The Royal National Hospital stood in Ventnor for nearly 100 years.

Initially opened in 1869 as the National Cottage Hospital for Consumption and Diseases of the Chest, it finally closed its doors on April 15 1964 after treating what was believed to be around 100,000 patients with chest problems including pulmonary tuberculosis, commonly known as TB.

With the development of new drugs to help conquer what was generally accepted as a killer disease, the Royal National Hospital became surplus to requirement, and during its demolition in the 1960s there were many reports of ghostly sightings.

But before its demise, the hospital provided hope for TB sufferers who came to an area of the Island renowned for its micro-climate.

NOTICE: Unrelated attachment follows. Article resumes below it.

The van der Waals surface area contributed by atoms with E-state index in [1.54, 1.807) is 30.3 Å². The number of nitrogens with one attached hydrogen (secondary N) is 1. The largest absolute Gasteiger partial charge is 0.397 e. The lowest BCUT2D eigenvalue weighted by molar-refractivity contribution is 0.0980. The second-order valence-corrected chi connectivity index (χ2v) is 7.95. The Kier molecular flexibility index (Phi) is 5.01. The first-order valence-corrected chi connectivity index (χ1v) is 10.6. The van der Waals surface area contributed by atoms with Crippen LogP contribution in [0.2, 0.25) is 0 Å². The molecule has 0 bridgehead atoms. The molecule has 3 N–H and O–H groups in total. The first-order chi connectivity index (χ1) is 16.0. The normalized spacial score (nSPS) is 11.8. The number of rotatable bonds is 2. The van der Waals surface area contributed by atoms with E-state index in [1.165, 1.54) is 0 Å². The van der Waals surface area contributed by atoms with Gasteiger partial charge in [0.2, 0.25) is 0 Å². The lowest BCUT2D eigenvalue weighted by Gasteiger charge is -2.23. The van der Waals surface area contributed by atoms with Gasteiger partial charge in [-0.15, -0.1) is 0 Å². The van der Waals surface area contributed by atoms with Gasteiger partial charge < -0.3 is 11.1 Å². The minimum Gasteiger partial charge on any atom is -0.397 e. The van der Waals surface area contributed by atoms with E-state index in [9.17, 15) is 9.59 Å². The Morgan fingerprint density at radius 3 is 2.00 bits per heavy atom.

Alf Allen (left) was one of the thousands of patients who suffered from TB, and who came to the Island for bed rest – at the time the only real treatment available. Alf was born in 1921, and his illness was confirmed in 1949, ending his career as a butcher in North Cheam, London. He arrived on the Island for treatment on May 26, 1949, and stayed for eight months before being allowed to go home.

Alf died in 2001, but not before writing an intriguing account of his convalescence at the Royal National Hospital, extracts of which his family have kindly agreed we can publish. They provide an insight into what life was like for Alf during those traumatic days of more than 60 years ago.